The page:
Ana Marqués is the technical staff leader for Mental Health at Doctors Without Borders, for East Africa, Asia and the Middle East. A Portuguese psychologist educated to become a Family and Systemic Therapist, with a Master’s degree in Palliative Care and a graduate degree in Positive Psychology, Ms. Marqués previously worked for the Portuguese government in the field of social welfare. She joined Doctors Without Borders in 2015, and ever since then she has held in-field and coordination positions in several countries, always in the Middle East, and more specifically in Iraq, Jordan, Palestine, Syria, Yemen and Turkey, as well as working with Middle Eastern populations in Greece. She is currently based in Amman.
  • Decent Work and Economic Inclusion of Youth in the Arab World

    November 04, 20207:00 p.m.
    Casa Árabe’s YouTube channel. 7:00 p.m.
    In English and Spanish.
    On November 4, this online conference about the job situation and youths in Arab countries is being given by Alejandra Ortega Fuentes (CC.OO.) and Jad Chaaban (AUB). You can watch it on our Youtube channel as part of our event series on SDGs.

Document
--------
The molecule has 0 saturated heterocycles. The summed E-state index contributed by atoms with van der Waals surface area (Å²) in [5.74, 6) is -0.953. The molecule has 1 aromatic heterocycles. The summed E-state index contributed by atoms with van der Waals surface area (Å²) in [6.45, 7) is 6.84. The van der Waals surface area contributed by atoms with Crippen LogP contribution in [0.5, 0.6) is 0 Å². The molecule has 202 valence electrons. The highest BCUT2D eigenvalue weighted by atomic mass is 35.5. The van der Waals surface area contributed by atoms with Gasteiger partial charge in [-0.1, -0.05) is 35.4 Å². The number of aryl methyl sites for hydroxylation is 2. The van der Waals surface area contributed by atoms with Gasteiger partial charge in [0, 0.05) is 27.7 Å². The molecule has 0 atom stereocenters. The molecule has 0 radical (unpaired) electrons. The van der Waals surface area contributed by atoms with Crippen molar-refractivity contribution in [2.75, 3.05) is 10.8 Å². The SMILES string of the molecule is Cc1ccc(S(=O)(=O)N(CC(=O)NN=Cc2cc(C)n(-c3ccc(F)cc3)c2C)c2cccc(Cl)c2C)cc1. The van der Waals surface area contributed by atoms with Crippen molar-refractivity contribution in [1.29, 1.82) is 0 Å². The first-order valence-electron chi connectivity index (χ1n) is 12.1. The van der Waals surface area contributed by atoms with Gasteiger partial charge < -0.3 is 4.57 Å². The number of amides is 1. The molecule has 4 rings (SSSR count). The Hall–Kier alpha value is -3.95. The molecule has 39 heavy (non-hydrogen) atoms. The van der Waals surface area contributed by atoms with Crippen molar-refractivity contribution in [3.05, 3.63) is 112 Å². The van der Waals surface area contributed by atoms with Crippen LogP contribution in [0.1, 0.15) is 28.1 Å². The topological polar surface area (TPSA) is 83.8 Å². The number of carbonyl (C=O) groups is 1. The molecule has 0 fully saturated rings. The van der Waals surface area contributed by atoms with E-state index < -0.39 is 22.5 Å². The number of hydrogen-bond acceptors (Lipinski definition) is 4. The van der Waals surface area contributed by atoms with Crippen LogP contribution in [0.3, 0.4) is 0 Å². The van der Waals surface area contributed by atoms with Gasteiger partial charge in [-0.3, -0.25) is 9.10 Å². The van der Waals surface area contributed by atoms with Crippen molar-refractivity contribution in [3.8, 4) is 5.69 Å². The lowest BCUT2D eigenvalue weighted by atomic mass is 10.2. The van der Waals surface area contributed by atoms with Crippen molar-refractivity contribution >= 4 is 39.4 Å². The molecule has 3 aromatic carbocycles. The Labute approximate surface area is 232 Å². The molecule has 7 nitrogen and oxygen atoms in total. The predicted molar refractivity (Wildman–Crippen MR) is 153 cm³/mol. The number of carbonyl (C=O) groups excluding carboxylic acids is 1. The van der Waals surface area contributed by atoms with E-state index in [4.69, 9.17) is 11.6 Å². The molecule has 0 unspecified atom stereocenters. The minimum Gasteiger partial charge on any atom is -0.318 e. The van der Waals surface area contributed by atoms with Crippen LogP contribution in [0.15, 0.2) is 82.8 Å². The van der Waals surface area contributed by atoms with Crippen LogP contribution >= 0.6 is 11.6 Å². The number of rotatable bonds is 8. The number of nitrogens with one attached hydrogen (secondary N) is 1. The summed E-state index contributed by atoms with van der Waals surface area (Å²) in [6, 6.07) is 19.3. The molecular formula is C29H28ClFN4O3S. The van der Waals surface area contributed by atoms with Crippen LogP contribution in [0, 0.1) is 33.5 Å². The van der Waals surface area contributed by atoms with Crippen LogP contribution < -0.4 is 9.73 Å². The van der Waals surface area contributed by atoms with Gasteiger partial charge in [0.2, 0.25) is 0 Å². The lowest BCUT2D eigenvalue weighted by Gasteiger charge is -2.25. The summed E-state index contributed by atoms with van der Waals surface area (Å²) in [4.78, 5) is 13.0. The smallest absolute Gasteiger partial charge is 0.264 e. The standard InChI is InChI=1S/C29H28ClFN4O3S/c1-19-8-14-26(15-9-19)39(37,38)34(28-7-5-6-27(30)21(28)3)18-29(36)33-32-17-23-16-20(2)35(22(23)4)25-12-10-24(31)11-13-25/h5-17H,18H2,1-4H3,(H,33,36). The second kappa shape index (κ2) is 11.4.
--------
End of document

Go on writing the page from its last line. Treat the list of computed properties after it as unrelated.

Decent work and sustainable economic growth are Sustainable Development Goal Number 8 of the United Nations Agenda 2030. This is a vital issue in achieving an understanding of the socioeconomic and political changes throughout the Arab countries in recent years and, as such, it will be the focus of the third session in the event series devoted to SDGs in the Arab world organized by Casa Árabe this year.